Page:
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He is the economist credited with having the most influence on the Archbishop of Canterbury. And Paul Dembinski is clear that regulation is not enough to improve banking - a fundamental cultural shift is needed
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Dutch Cardinal Willem Eijk is fully committed to ecumenism and his position on the matter has not changed, his spokeswoman said.
Anna Kruse issued a statement in the wake of row triggered by comments made by the cardinal in the week of Christian unity.
Cardinal Eijk, Archbishop of Utrecht and head of the Dutch bishops’ conference, told the Protestant daily Reformatorisch Dagblad last week that the Council of Trent’s condemnations of Martin Luther’s teachings, for example on the Eucharist, still justified excluding Protestants from receiving communion in the Catholic Church. Bas Plaisier, former head of the Protestant Church in the Netherlands, said in response that he “didn't understand what [Eijk] is doing”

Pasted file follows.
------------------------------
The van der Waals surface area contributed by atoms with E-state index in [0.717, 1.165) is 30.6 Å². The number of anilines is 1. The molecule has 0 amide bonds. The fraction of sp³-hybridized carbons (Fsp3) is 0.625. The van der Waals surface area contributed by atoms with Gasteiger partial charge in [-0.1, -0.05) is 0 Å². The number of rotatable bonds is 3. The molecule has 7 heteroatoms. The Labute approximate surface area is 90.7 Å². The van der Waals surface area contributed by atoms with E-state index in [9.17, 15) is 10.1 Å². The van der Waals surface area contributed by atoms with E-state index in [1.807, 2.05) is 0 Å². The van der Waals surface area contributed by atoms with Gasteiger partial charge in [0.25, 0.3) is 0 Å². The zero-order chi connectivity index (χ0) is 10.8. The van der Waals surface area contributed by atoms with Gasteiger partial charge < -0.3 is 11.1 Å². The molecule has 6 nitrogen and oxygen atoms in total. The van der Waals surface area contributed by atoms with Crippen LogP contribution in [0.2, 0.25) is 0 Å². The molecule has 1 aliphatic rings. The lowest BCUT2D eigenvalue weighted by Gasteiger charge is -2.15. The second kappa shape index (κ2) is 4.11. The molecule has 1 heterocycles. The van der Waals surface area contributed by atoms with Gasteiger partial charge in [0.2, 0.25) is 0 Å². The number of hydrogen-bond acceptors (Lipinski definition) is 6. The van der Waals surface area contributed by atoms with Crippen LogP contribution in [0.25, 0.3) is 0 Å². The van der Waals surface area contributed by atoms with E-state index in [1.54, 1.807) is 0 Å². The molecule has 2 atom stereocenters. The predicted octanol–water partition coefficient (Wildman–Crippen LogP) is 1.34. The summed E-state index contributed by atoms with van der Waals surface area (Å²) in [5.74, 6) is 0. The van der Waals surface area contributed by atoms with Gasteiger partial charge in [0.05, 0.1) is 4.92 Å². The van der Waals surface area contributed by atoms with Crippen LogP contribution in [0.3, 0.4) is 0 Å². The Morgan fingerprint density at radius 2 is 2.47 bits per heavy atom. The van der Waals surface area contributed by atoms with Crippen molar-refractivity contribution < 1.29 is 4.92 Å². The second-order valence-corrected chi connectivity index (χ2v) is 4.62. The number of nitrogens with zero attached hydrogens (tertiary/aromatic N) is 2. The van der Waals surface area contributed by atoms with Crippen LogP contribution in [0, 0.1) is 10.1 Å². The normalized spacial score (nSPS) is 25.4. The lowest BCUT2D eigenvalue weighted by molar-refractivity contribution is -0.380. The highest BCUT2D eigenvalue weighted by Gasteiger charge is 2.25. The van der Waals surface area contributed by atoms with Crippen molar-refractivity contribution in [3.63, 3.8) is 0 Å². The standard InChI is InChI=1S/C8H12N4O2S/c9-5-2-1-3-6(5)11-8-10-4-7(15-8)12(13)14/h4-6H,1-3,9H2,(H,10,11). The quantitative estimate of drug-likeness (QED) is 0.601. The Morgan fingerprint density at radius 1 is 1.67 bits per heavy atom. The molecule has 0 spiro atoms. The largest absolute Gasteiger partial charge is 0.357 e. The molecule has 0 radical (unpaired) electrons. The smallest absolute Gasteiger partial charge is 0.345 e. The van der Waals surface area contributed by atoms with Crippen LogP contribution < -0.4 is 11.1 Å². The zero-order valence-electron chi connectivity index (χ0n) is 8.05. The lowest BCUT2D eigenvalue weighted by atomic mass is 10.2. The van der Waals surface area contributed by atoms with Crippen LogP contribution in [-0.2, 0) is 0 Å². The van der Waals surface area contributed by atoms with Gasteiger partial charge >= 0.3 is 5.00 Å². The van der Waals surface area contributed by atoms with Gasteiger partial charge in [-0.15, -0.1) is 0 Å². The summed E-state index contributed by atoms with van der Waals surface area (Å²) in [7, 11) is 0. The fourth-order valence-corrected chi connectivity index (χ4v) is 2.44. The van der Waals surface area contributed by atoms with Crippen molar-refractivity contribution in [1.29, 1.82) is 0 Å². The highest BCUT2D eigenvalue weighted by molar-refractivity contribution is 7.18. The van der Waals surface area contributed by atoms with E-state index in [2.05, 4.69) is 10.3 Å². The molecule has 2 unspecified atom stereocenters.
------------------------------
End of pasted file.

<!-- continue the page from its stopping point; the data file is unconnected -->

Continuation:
The Catholic Church accused the Protestant daily Trouw, which reported on the Reformatorisch Dagblad interview, of misquoting Cardinal Eijk and exaggerating his comments.
In addition, the Church took issue with Revd Plaisier, whom it accused of ”want[ing] to increase the argument”. This dialogue should be engaged in at a global level with the Vatican’s Council for Promoting Christian Unity, it said in a statement.